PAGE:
So for all those bridges I will never recross, I toss you up to the flames of redirection. I hope you burn fiercely with multicoloured flames and light my way with profound intensity.


For all of you, I hope you shine your light out there into the universe in whatever way you will allow and let it guide you to new and astonishing sights.

"On April 26th, 1986, an explosion in Reactor 4 of the Chernobyl Nuclear Power Plant in Ukraine, released large quantities of radioactive contamination into the air over Ukraine, Belarus and huge portions of Europe."  -Time Magazine 2011


After the accident, perhaps not quickly enough the surrounding towns and countryside in a 31 km circle around the plant were evacuated. People called "Liquidators" were sent in to clean up the contaminated area many of them being subjected to a lifetime of radiation in seconds. Some of these Liquidators died soon after their exposure but a surprising number of them survived their exposure and the consequent radiation poisoning.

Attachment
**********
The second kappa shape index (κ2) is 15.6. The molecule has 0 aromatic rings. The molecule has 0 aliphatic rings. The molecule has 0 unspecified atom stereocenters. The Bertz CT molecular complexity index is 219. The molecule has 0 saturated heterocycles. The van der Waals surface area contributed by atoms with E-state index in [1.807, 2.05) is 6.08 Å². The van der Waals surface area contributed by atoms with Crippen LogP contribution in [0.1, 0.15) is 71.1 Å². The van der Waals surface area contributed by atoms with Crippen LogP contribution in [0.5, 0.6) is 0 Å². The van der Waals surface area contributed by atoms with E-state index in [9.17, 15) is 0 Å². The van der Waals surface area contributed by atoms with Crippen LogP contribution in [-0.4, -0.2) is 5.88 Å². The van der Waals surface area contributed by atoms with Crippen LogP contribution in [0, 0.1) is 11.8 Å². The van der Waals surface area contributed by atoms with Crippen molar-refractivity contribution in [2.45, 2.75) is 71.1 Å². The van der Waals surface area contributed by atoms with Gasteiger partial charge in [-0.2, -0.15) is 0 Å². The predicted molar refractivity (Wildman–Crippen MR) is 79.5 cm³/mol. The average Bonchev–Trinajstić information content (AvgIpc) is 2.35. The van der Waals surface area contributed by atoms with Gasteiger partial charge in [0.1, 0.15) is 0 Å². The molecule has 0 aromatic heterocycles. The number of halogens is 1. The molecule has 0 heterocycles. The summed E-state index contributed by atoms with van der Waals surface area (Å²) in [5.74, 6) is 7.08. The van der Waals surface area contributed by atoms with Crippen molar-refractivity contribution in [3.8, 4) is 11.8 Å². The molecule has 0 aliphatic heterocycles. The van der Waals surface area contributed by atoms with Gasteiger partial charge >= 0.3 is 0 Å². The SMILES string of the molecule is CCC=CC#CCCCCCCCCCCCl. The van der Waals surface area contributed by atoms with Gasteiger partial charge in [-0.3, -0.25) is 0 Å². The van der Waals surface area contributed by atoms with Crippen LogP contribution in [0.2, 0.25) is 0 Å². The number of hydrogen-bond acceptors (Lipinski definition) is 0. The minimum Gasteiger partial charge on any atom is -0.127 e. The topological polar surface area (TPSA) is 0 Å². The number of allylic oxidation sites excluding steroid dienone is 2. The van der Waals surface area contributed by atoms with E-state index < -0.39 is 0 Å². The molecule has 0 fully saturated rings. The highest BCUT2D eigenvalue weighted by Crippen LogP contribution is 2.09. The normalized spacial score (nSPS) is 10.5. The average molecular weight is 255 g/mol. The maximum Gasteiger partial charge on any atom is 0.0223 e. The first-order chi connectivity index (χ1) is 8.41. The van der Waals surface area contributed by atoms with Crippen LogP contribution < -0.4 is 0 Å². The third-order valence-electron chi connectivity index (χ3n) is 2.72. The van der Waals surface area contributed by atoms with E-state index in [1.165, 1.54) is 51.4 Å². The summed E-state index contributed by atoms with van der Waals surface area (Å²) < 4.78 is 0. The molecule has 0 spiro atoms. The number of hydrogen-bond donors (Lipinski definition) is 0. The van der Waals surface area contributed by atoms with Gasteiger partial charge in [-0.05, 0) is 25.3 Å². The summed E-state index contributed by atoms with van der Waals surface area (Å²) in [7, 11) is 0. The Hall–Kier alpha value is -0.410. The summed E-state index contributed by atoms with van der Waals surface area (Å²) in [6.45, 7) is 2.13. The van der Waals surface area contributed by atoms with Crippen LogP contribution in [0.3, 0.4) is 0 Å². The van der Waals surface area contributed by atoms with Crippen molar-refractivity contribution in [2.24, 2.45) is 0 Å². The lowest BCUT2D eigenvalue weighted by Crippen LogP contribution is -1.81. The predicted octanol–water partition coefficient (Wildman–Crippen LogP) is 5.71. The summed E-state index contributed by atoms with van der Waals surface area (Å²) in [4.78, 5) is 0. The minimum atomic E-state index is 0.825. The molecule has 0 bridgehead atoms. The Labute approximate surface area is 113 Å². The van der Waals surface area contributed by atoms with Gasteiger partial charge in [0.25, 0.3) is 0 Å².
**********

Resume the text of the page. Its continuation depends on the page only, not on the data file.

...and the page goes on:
The long term effects of the disaster have been dire, resulting in vastly increased rates of cancerous disease, and mutations in both human and animal life. The land once relatively well populated is now largely barren of people and being slowly taken over by plants and animals once near extinction, such as wolves and wild boar. The area in Belarus, once called the "Breadbasket of Europe" is now a wasteland of toxic soil and contaminated water that will not be fit for human habitation within out lifetime.


I was fourteen years old when this tragedy occurred. Growing up in Canada what felt like a world away from Ukraine, I still remember the terror that gripped the World within those first weeks after it became common knowledge. What I don't remember is any one nation deciding it was time to end their reliance on nuclear power. It was only recently that I found out Italy, in light of the Chernobyl disaster had decided agianst the use of nuclear power and had dismantled it's nuclear power program and the plants that were a product of it.